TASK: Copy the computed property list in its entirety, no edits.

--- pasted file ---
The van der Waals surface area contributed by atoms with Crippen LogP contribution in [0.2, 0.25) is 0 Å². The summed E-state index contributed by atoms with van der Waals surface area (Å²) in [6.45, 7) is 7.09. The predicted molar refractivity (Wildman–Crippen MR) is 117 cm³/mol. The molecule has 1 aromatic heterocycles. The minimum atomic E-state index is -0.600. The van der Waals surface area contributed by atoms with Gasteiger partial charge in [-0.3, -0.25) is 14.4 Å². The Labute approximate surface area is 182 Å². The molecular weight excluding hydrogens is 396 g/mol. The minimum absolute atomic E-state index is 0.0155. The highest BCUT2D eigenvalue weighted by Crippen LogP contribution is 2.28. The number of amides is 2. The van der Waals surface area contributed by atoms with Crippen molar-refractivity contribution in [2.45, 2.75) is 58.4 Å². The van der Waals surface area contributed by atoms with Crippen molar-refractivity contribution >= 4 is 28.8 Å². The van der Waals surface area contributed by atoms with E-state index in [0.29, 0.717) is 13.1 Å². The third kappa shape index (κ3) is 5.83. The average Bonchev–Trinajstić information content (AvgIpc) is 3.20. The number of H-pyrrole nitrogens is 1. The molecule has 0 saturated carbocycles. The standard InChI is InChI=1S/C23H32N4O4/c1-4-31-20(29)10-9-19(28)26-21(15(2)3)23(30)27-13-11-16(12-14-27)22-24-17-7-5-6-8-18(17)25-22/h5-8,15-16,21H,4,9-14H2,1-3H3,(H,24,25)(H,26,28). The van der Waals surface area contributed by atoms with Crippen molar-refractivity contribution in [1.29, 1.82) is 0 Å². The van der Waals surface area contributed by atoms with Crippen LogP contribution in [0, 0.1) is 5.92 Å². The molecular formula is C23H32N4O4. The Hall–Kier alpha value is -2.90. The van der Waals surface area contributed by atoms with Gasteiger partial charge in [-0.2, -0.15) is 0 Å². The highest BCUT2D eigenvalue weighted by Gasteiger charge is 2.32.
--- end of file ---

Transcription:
The van der Waals surface area contributed by atoms with Crippen LogP contribution in [0.2, 0.25) is 0 Å². The summed E-state index contributed by atoms with van der Waals surface area (Å²) in [6.45, 7) is 7.09. The predicted molar refractivity (Wildman–Crippen MR) is 117 cm³/mol. The molecule has 1 aromatic heterocycles. The minimum atomic E-state index is -0.600. The van der Waals surface area contributed by atoms with Gasteiger partial charge in [-0.3, -0.25) is 14.4 Å². The Labute approximate surface area is 182 Å². The molecular weight excluding hydrogens is 396 g/mol. The minimum absolute atomic E-state index is 0.0155. The highest BCUT2D eigenvalue weighted by Crippen LogP contribution is 2.28. The number of amides is 2. The van der Waals surface area contributed by atoms with Crippen molar-refractivity contribution in [2.45, 2.75) is 58.4 Å². The van der Waals surface area contributed by atoms with Crippen molar-refractivity contribution >= 4 is 28.8 Å². The van der Waals surface area contributed by atoms with E-state index in [0.29, 0.717) is 13.1 Å². The third kappa shape index (κ3) is 5.83. The average Bonchev–Trinajstić information content (AvgIpc) is 3.20. The number of H-pyrrole nitrogens is 1. The molecule has 0 saturated carbocycles. The standard InChI is InChI=1S/C23H32N4O4/c1-4-31-20(29)10-9-19(28)26-21(15(2)3)23(30)27-13-11-16(12-14-27)22-24-17-7-5-6-8-18(17)25-22/h5-8,15-16,21H,4,9-14H2,1-3H3,(H,24,25)(H,26,28). The van der Waals surface area contributed by atoms with Crippen molar-refractivity contribution in [1.29, 1.82) is 0 Å². The van der Waals surface area contributed by atoms with Crippen LogP contribution in [0, 0.1) is 5.92 Å². The molecular formula is C23H32N4O4. The Hall–Kier alpha value is -2.90. The van der Waals surface area contributed by atoms with Gasteiger partial charge in [-0.2, -0.15) is 0 Å². The highest BCUT2D eigenvalue weighted by Gasteiger charge is 2.32.